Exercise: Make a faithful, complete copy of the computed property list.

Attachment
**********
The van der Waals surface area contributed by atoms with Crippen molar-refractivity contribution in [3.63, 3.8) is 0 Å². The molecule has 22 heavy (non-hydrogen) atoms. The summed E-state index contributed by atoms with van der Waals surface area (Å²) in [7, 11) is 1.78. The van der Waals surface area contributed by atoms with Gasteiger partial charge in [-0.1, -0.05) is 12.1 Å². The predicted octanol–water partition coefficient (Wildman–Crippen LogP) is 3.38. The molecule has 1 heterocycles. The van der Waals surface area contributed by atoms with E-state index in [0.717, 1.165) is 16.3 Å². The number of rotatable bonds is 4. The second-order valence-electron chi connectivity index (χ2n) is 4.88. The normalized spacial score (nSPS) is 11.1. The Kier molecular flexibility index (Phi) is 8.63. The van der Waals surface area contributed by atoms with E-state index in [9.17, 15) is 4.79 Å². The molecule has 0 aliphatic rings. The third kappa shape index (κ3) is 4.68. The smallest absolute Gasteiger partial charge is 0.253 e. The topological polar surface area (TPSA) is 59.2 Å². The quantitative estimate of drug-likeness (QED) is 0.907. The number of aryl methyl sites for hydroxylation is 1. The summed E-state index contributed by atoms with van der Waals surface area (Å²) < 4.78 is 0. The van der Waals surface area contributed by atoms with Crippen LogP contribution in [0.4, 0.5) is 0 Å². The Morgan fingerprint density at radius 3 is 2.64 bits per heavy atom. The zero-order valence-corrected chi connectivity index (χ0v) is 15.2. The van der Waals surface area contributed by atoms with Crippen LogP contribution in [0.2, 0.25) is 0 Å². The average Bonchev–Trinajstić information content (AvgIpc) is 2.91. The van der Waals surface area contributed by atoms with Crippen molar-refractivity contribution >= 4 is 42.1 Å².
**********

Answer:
The van der Waals surface area contributed by atoms with Crippen molar-refractivity contribution in [3.63, 3.8) is 0 Å². The molecule has 22 heavy (non-hydrogen) atoms. The summed E-state index contributed by atoms with van der Waals surface area (Å²) in [7, 11) is 1.78. The van der Waals surface area contributed by atoms with Gasteiger partial charge in [-0.1, -0.05) is 12.1 Å². The predicted octanol–water partition coefficient (Wildman–Crippen LogP) is 3.38. The molecule has 1 heterocycles. The van der Waals surface area contributed by atoms with E-state index in [0.717, 1.165) is 16.3 Å². The number of rotatable bonds is 4. The second-order valence-electron chi connectivity index (χ2n) is 4.88. The normalized spacial score (nSPS) is 11.1. The Kier molecular flexibility index (Phi) is 8.63. The van der Waals surface area contributed by atoms with E-state index in [9.17, 15) is 4.79 Å². The molecule has 0 aliphatic rings. The third kappa shape index (κ3) is 4.68. The smallest absolute Gasteiger partial charge is 0.253 e. The topological polar surface area (TPSA) is 59.2 Å². The quantitative estimate of drug-likeness (QED) is 0.907. The number of aryl methyl sites for hydroxylation is 1. The summed E-state index contributed by atoms with van der Waals surface area (Å²) < 4.78 is 0. The van der Waals surface area contributed by atoms with Crippen LogP contribution in [0.4, 0.5) is 0 Å². The Morgan fingerprint density at radius 3 is 2.64 bits per heavy atom. The zero-order valence-corrected chi connectivity index (χ0v) is 15.2. The van der Waals surface area contributed by atoms with Crippen LogP contribution in [0.2, 0.25) is 0 Å². The average Bonchev–Trinajstić information content (AvgIpc) is 2.91. The van der Waals surface area contributed by atoms with Crippen molar-refractivity contribution >= 4 is 42.1 Å².